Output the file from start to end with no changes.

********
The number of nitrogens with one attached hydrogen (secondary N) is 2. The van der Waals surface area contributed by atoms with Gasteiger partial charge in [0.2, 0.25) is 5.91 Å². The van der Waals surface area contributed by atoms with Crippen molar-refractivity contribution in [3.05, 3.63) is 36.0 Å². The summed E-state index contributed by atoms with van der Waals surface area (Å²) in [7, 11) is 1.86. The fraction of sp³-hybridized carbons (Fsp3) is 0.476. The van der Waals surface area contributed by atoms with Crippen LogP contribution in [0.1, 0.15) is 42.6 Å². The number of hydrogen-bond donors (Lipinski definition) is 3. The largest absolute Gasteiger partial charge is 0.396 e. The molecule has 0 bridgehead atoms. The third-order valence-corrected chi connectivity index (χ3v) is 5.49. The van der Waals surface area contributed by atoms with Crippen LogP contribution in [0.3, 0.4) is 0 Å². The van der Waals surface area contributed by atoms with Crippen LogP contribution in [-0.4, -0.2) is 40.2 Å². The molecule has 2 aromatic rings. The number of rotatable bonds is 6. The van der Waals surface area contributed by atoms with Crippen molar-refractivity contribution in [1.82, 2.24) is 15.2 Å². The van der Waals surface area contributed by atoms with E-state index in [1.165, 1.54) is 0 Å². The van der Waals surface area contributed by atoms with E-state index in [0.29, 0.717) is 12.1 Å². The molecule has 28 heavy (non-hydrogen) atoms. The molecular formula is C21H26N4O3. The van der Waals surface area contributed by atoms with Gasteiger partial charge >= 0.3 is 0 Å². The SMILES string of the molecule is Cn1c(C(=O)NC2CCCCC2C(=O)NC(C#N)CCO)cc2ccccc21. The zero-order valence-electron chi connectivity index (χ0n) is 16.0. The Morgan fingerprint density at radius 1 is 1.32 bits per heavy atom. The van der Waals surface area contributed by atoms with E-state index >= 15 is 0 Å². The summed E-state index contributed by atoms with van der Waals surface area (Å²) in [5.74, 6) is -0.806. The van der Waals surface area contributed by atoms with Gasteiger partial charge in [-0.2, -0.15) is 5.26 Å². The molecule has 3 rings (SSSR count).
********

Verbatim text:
The number of nitrogens with one attached hydrogen (secondary N) is 2. The van der Waals surface area contributed by atoms with Gasteiger partial charge in [0.2, 0.25) is 5.91 Å². The van der Waals surface area contributed by atoms with Crippen molar-refractivity contribution in [3.05, 3.63) is 36.0 Å². The summed E-state index contributed by atoms with van der Waals surface area (Å²) in [7, 11) is 1.86. The fraction of sp³-hybridized carbons (Fsp3) is 0.476. The van der Waals surface area contributed by atoms with Crippen LogP contribution in [0.1, 0.15) is 42.6 Å². The number of hydrogen-bond donors (Lipinski definition) is 3. The largest absolute Gasteiger partial charge is 0.396 e. The molecule has 0 bridgehead atoms. The third-order valence-corrected chi connectivity index (χ3v) is 5.49. The van der Waals surface area contributed by atoms with Crippen LogP contribution in [0.3, 0.4) is 0 Å². The van der Waals surface area contributed by atoms with Crippen LogP contribution in [-0.4, -0.2) is 40.2 Å². The molecule has 2 aromatic rings. The number of rotatable bonds is 6. The van der Waals surface area contributed by atoms with Crippen molar-refractivity contribution in [1.82, 2.24) is 15.2 Å². The van der Waals surface area contributed by atoms with E-state index in [1.165, 1.54) is 0 Å². The van der Waals surface area contributed by atoms with E-state index in [0.29, 0.717) is 12.1 Å². The molecule has 28 heavy (non-hydrogen) atoms. The molecular formula is C21H26N4O3. The van der Waals surface area contributed by atoms with Gasteiger partial charge >= 0.3 is 0 Å². The SMILES string of the molecule is Cn1c(C(=O)NC2CCCCC2C(=O)NC(C#N)CCO)cc2ccccc21. The zero-order valence-electron chi connectivity index (χ0n) is 16.0. The Morgan fingerprint density at radius 1 is 1.32 bits per heavy atom. The van der Waals surface area contributed by atoms with E-state index >= 15 is 0 Å². The summed E-state index contributed by atoms with van der Waals surface area (Å²) in [5.74, 6) is -0.806. The van der Waals surface area contributed by atoms with Gasteiger partial charge in [-0.2, -0.15) is 5.26 Å². The molecule has 3 rings (SSSR count).